The longstanding question in Winnipeg hasn’t been the forwards or defense – it has been the goaltending. But it looks like Ondrej Pavelec might finally have a legitimate shot at losing his throne to upstart Michael Hutchinson.
Nearly from the moment the Jets returned to Winnipeg, the questions about whether Ondrej Pavelec was the goaltender of the future began. Now, three seasons later, it appears his time may be up.
It’s a tricky situation in Winnipeg, though. Finally it appears Winnipeg has a goaltender, Michael Hutchinson, who is ready to take the reins from Pavelec. Issue is, Pavelec really hasn’t played poorly enough to warrant losing his spot as the starter. So, over the course of the past six games, the two netminders have split time.
Pavelec dropped games to Detroit and St. Louis before adding a win against the Buffalo Sabres. Hutchinson won both of his first two outings against the Devils and Blue Jackets, but fell in overtime to the Boston Bruins on Friday. But maybe, just maybe, it’s time that Winnipeg coach Paul Maurice gives Hutchinson some consecutive starts to see what his young goaltender can do.
Hutchinson, as you may or may not know, starting making waves in Winnipeg late last season. The Jets were miles out of playoff contention when they gave the 24-year-old three starts against the Minnesota Wild, Boston Bruins, and Calgary Flames. The result was five goals against and a .943 save percentage. Small sample size? Undoubtedly. Glimmer of hope? Almost certainly.
As Winnipeg entered 2014-15, it seemed a lock that Winnipeg would roll a 1A/1B tandem of Hutchinson and Pavelec. But on Oct. 5, four days before the season began, the Jets traded for veteran backup Peter Budaj. Murmurs began that Budaj may supplant Hutchinson, who didn’t have the most outstanding preseason, as the backup netminder. The next day that discussion promptly ended when Budaj was waived and sent to the American League’s St. John’s IceCaps.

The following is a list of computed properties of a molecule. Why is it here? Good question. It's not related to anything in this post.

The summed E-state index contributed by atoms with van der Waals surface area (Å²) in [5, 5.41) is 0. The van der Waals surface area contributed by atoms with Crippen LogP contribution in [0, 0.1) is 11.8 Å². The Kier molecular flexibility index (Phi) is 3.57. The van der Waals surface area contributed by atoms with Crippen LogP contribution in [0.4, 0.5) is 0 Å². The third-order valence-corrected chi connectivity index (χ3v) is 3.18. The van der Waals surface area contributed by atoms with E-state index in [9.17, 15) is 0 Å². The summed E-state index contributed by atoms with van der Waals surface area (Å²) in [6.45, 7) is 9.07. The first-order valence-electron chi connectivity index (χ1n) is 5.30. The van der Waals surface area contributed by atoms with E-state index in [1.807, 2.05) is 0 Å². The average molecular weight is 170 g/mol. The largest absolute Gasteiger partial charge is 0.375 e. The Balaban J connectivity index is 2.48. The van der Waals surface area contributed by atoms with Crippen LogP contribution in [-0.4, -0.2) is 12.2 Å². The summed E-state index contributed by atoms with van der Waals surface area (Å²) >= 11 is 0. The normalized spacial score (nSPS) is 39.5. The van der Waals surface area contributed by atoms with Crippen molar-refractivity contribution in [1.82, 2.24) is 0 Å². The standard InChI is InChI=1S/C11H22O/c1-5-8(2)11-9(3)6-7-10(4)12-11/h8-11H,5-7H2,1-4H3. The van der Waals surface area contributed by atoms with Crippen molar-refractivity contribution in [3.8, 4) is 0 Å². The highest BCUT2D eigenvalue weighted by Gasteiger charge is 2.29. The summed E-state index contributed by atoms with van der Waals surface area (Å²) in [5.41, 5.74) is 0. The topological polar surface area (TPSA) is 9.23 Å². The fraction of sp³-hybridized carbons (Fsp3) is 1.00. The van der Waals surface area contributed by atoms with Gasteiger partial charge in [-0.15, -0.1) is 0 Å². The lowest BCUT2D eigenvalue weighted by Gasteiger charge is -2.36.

Once the season began, it didn’t take long for Hutchinson to get his fist crack at starting duty, but he stumbled out of the gate. He would spend just over a period in the Winnipeg net, surrendering three goals on 13 shots to the Los Angeles Kings before being replaced by Pavelec. Hutchinson didn’t see another start for nearly two weeks. When he did get back in goal, it was a role reversal: this time it was he replacing Pavelec.
Since that night, a relief duty nine-shot, nine-save performance, Hutchinson hasn’t looked back. He’s faced 88 shots, stopped 83, posted one shutout, a goals against average of 1.16 and .943 SP. Not only that, he’s picked up at least a point in each outing. That includes his replacement duty against the Minnesota Wild in which Hutchinson was part of a Jets team that clawed its way back from a 3-0 deficit in the third period before falling in overtime.
But in goaltending it’s not about what you’ve done in the past, it’s about whether or not you can keep it up. For Hutchinson, it seems as though that consistency is coming around. The amount of games to draw from is still smaller than most goaltenders, but his play has been steady at every professional level he’s played. From the ECHL to the AHL and, now, in the NHL, Hutchinson has only shown that he’s prepared to take on whatever challenge he’s given.
That next challenge should a real, honest shot at the starting job for the Winnipeg Jets.